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Haworthiopsis glauca

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Scientific Name

Haworthiopsis glauca (Baker) G.D.Rowley

Synonyms

Haworthia glauca (basionym), Haworthia glauca var. glauca, Catevala glauca, Haworthia reinwardtii subsp. glauca, Haworthia reinwardtii var. glauca

Scientific Classification

Family: Asphodelaceae
Subfamily: Asphodeloideae
Tribe: Aloeae
Genus: Haworthiopsis

Description

Haworthiopsis glauca, formerly known as Haworthia glauca, is a succulent plant with pointed, up to 2.4 inches (6 cm) long, light blue leaves packed densely along its stems. The stems branch from the base and the plant can form clumps. The Inflorescence is simple and up to 12 inches (30 cm) tall. The flowers are white, the segment keels either brown or green.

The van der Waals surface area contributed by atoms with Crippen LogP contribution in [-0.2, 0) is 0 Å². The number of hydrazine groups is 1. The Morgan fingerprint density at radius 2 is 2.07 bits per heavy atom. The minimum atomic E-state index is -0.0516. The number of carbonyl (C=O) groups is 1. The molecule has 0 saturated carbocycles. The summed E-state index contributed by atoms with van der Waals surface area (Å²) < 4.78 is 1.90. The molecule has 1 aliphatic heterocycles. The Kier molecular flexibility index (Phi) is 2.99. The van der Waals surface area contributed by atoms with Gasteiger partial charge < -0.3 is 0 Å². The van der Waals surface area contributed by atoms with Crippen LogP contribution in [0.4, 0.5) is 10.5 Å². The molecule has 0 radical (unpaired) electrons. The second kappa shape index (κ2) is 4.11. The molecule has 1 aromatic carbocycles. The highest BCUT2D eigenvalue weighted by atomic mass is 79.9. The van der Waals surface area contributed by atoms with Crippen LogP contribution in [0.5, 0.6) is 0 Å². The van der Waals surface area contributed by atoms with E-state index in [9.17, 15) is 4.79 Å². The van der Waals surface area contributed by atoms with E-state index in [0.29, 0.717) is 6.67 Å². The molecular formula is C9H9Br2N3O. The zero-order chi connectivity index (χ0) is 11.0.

Photo via llifle.com

Hardiness

USDA hardiness zones 10a to 11b: from 30 °F (−1.1 °C) to 50 °F (+10 °C).

How to Grow and Care

Haworthia are not considered difficult houseplants to grow. If you can keep a pot of Aloe alive on a windowsill, chances are you can do the same with a dish of Haworthia. As with all succulents, the most dangerous situation is too much water. They should never be allowed to sit in water under any circumstances. At the same time, these decorative little plants can be grown in interesting containers such as tea cups and even miniature baby shoes. If you're given a Haworthia in such a container, make sure the container had adequate drainage. If it doesn't, it might be a good idea to pop the plant out of its container and add a layer of gravel to the bottom to reduce the wicking action of the soil above. Finally, look out for sunburned spots on your plants.

Haworthia are small, usually remaining between 3 and 5 inches (7.5 cm and 12.5 cm) in height, and relatively slow-growing. They are often grown in small clusters in wide, shallow dishes. Over time, clusters will naturally enlarge as the mother plant sends off small plantlets… – See more at: How to Grow and Care for Haworthia

Origin

Haworthiopsis glauca is native to South Africa (Eastern Cape).

Subspecies, Varieties, Forms, Cultivars and Hybrids

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